The machine stops by

Imagine, if you can, a small room, hexagonal in shape, like the cell of a bee
–E. M. Forster - The machine stops - c.1909

I came across mention of this story over on Metafilter and, while I have heard of Forster I’ve never read1 any of their works so I thought I’d give this a try.

It is set in a dystopian future, where everyone lives alone in a little room where everything is provided by the “machine” and you never need to go out. Press a button and you get what you want, interested in a lecture then simply watch it on a screen and likewise you can communicate with people. If it all sounds a little like a proto-internet complete with social media and zoom webinars, then imagine how fantastic it must have seemed when this work was written, back in 1909!

I’m not sure that I think technology is quite so negative as painted here by Forster, but it is an interesting read nevertheless. All these people giving lectures about things they have never seen or experienced and only know from other lectures and other people, a world where first-hand knowledge isn’t important, is in fact distrusted.

I was a little surprised that the main character was a woman, older science fiction doesn’t often have much interest in female characters, and that life for men and women in this future seemed the same, no overt sexism on display, which is always nice.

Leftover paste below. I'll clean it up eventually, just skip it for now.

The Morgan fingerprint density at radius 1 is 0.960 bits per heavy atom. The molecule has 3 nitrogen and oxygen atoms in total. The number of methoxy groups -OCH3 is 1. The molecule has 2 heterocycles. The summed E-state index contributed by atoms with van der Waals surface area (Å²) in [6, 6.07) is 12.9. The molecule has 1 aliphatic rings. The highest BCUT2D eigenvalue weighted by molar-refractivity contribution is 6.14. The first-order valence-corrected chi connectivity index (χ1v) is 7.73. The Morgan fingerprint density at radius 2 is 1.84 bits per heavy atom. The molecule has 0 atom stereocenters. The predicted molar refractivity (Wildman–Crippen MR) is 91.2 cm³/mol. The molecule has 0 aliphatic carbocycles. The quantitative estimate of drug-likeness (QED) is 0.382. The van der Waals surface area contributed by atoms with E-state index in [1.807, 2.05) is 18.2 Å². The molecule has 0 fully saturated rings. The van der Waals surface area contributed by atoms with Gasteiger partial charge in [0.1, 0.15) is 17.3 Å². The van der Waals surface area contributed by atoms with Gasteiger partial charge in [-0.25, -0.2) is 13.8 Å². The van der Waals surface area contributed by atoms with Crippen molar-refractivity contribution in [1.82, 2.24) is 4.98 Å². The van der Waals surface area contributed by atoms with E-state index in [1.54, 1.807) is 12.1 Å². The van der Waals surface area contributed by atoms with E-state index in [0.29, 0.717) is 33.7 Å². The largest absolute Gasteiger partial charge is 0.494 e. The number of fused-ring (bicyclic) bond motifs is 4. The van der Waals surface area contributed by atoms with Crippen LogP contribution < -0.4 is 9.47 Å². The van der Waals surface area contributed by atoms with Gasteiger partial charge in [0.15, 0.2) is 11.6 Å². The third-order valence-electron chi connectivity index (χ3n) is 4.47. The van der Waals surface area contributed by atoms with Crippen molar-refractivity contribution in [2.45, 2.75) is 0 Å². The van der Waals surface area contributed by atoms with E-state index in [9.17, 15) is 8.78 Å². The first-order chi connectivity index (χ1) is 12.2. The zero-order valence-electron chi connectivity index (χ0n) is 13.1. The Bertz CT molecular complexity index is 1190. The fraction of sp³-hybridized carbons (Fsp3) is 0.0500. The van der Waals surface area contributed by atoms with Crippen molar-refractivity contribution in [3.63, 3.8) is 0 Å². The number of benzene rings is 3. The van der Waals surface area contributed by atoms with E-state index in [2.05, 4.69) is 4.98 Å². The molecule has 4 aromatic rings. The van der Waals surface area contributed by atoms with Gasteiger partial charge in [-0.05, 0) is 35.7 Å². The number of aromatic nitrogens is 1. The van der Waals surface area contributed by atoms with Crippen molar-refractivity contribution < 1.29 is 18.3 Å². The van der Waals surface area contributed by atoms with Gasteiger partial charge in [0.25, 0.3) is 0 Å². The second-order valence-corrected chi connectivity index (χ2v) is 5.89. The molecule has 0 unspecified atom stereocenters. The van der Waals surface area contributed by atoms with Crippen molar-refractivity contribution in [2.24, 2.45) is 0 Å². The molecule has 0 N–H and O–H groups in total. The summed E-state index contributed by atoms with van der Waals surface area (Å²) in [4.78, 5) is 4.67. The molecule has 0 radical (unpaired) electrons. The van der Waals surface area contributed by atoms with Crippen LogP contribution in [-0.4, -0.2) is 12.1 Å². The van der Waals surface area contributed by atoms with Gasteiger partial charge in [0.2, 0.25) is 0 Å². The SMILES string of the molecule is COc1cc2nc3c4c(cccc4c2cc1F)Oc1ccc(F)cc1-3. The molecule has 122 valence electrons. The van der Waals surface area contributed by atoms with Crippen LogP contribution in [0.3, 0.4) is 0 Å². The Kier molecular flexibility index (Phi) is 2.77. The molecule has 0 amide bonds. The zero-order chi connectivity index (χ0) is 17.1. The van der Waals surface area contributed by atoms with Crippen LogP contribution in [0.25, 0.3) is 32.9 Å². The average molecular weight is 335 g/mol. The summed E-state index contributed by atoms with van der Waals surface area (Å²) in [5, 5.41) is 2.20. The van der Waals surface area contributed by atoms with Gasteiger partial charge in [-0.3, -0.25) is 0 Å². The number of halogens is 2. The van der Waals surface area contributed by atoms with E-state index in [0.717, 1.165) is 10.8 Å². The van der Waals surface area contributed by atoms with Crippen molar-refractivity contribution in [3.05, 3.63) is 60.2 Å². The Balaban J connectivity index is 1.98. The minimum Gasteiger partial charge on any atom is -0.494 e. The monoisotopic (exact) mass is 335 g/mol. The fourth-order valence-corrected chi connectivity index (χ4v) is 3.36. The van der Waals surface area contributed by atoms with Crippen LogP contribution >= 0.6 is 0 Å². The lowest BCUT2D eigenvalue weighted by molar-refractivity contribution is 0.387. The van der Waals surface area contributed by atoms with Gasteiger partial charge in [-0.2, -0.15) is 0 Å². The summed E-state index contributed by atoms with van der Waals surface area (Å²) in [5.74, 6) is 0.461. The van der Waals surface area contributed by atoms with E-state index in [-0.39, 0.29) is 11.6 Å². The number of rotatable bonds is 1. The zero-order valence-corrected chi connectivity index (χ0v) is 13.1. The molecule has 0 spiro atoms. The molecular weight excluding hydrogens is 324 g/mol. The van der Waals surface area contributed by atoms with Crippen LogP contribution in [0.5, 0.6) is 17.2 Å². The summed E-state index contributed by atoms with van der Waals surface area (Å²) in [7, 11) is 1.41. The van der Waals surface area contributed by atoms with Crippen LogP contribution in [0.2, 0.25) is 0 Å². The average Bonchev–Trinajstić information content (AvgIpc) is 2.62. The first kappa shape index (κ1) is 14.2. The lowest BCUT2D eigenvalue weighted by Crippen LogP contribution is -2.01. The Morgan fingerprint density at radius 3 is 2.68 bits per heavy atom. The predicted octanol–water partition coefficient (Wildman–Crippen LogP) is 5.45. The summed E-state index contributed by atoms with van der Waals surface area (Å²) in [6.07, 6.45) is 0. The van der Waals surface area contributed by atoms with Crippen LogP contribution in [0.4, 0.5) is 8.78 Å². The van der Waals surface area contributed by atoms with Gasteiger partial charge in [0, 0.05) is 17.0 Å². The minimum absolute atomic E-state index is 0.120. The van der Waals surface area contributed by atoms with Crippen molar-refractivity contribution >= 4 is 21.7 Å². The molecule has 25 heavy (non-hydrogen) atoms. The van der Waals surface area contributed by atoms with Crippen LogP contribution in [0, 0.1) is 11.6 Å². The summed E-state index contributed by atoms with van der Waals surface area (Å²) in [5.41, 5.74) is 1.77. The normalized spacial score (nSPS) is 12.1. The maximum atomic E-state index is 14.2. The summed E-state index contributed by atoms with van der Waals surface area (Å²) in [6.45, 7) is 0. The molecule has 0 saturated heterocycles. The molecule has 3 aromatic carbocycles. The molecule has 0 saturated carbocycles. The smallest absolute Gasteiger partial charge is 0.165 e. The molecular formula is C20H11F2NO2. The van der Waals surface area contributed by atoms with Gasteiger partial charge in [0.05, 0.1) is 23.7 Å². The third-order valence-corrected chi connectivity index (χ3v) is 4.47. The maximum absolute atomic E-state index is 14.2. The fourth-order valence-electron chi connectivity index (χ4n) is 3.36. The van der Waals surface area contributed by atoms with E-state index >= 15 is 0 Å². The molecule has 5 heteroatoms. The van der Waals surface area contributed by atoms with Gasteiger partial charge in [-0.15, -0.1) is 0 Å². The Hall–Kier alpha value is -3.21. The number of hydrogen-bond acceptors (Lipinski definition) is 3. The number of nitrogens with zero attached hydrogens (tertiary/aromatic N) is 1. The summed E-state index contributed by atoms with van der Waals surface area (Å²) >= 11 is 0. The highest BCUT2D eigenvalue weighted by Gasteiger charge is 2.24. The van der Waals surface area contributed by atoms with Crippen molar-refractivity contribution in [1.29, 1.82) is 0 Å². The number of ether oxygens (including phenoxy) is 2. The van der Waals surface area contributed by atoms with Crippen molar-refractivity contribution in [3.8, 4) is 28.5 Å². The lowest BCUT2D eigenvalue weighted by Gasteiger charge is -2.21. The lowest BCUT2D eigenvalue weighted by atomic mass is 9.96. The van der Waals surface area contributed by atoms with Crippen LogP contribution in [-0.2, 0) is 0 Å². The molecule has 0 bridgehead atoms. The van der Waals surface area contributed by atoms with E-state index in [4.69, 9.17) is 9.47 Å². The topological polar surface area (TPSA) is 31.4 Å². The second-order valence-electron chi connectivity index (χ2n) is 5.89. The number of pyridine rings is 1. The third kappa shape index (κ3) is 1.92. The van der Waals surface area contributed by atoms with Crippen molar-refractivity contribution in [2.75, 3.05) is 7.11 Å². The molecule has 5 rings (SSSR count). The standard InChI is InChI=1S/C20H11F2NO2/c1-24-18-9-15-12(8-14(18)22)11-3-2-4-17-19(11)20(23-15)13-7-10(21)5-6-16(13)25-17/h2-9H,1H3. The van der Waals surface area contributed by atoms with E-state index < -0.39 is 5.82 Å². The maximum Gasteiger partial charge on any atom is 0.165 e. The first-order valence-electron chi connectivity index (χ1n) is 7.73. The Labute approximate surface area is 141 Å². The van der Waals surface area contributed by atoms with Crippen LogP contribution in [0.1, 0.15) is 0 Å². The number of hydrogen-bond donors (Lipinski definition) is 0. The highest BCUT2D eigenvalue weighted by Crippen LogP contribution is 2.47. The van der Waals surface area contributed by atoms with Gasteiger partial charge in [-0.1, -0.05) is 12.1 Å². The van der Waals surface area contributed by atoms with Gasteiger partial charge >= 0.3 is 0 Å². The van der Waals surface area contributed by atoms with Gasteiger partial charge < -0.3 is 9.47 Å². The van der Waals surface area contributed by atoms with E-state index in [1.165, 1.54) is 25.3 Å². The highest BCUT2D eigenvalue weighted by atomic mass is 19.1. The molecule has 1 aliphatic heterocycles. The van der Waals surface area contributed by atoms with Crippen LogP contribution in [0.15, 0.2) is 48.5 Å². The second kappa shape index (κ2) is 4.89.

1. I have seen adaptations, they were big when I was at school. Not of this, but certainly of A room with a view  

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2 Responses

  1. This sounds great. The only Forster I’ve read is A Room With a View. I read it after seeing the film for the first time and falling deeply in love with it, and I remember really enjoying the novel as well. Read it not long after I got married, so that had to have been maybe 30 years ago. I vividly remember reading it while working at an arcade in a downtown mall complex with an indoor ice rink back in Tulsa, OK. I also remember really wanting to read the book because the lines at the very end of the film didn’t quite make sense to me and I wanted to see how Forster wrote it.

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